Lewis Hamilton’s measured run to third place in Sunday’s superb inaugural Singapore Grand Prix night race reflected a sea change in the tactics deployed by the McLaren-Mercedes squad - and an approach which will be maintained throughout the remaining three races of the year in Japan, China and Brazil.

Lewis Singapore Hitherto McLaren’s abiding philosophy has been that winning all – or most – of the races will land the championship crown.

And, if it didn’t, then the team could not be blamed for failing to give it their very best shot.

Now, according to Martin Whitmarsh, the McLaren’s chief operating officer, things are going to be different.  On reflection the team now believes it adopted too aggressive a strategy during its 2007 campaign, this becoming a weakness which compromised its prospects of taking the title.

From now on, the team is determined to take the strategic view in its quest to put the championship title mathematically beyond reach as quickly as possible, even if that means not going for a win in every race.

“I think an inherent weakness in the team and Lewis last year was the overwhelming desire to win the race at almost any risk,” said Whitmarsh in Singapore. “And in truth that is more forgivable in Lewis. You would like to have that in a young racing driver.”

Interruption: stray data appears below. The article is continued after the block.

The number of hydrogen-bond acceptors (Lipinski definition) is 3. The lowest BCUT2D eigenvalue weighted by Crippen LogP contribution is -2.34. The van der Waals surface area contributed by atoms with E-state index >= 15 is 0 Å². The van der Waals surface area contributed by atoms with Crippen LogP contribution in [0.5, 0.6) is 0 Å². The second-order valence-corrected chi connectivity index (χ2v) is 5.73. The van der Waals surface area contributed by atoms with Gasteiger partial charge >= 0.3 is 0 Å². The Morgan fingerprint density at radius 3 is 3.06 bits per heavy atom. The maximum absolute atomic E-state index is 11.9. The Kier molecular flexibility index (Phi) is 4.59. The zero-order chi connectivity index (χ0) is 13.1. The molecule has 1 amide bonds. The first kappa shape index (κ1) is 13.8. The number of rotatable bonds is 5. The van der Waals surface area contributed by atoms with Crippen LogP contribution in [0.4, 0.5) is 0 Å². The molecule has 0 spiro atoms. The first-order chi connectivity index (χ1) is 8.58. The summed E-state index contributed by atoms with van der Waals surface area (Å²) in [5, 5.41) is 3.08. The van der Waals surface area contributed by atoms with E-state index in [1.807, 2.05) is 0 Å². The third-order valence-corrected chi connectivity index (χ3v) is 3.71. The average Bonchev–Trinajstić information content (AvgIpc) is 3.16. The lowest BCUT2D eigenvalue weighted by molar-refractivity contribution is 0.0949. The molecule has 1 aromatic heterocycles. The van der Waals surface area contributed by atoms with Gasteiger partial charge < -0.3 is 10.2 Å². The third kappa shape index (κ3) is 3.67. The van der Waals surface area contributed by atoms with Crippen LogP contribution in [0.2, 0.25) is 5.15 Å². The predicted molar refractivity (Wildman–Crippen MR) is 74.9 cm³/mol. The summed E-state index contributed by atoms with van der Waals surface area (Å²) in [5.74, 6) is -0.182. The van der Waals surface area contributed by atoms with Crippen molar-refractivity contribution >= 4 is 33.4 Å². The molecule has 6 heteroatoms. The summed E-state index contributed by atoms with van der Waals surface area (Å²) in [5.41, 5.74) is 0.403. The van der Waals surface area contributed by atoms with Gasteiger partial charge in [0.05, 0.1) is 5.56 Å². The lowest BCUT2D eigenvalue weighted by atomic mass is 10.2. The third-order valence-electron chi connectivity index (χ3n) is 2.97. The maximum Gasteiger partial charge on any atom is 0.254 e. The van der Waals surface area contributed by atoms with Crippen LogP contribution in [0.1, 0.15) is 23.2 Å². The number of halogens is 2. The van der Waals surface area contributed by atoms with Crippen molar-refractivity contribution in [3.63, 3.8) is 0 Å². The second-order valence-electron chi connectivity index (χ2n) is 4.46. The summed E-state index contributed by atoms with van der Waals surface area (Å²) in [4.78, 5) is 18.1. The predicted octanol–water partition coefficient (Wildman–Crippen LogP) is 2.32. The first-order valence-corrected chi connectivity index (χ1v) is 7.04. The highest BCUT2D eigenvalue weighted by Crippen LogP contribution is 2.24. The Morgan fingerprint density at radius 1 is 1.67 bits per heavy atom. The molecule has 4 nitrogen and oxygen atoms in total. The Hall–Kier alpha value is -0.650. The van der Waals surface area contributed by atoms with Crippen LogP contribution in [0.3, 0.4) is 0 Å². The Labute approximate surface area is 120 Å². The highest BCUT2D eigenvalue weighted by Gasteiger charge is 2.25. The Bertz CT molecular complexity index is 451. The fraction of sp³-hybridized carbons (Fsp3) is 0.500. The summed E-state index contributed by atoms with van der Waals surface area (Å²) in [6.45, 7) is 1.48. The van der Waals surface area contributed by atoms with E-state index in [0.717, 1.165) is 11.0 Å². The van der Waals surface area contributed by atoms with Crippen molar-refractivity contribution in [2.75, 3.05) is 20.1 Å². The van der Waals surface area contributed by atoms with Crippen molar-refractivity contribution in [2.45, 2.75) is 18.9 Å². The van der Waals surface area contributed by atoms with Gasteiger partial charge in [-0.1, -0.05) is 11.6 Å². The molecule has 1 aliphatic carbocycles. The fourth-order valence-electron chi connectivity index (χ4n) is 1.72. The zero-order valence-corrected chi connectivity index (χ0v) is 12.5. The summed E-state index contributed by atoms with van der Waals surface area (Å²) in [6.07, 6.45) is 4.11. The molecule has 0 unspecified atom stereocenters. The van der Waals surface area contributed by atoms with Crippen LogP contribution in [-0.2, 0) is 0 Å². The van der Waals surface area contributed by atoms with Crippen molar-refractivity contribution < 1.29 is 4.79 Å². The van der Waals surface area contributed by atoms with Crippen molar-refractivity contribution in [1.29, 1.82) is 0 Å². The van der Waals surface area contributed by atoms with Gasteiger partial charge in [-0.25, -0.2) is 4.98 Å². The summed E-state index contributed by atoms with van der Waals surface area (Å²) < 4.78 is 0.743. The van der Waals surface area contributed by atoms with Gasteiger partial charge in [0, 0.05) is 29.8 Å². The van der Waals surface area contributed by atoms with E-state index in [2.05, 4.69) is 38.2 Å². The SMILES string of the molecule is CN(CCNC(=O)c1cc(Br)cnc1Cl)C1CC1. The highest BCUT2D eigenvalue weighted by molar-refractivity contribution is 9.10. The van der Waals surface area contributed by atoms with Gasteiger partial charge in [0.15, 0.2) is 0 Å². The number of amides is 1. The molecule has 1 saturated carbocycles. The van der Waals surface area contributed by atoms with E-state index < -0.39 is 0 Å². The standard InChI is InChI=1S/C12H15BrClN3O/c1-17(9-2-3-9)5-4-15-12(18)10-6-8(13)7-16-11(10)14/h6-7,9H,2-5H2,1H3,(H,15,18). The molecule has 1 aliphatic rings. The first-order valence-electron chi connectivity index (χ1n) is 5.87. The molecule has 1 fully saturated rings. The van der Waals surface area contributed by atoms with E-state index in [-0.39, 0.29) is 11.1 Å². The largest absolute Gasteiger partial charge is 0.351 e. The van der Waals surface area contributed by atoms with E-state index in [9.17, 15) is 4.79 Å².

Seen as such, Hamilton’s third place in Singapore is a victory for the new corporate philosophy: “we didn't win but came away from here with more points than we thought but if you scout around you will not see the euphoria that we ought to have given the actual results. At the end of the day, another Grand Prix win is a great thing to have but we have just got to start piling the point against our biggest competitor.”

If Lewis can deploy this strategy to clinch the championship then the end will have justified the means.  Certainly, Lewis has the upper hand after the Singapore race and Massa, licking his wounds after another Ferrari refuelling fiasco, is on the back foot now.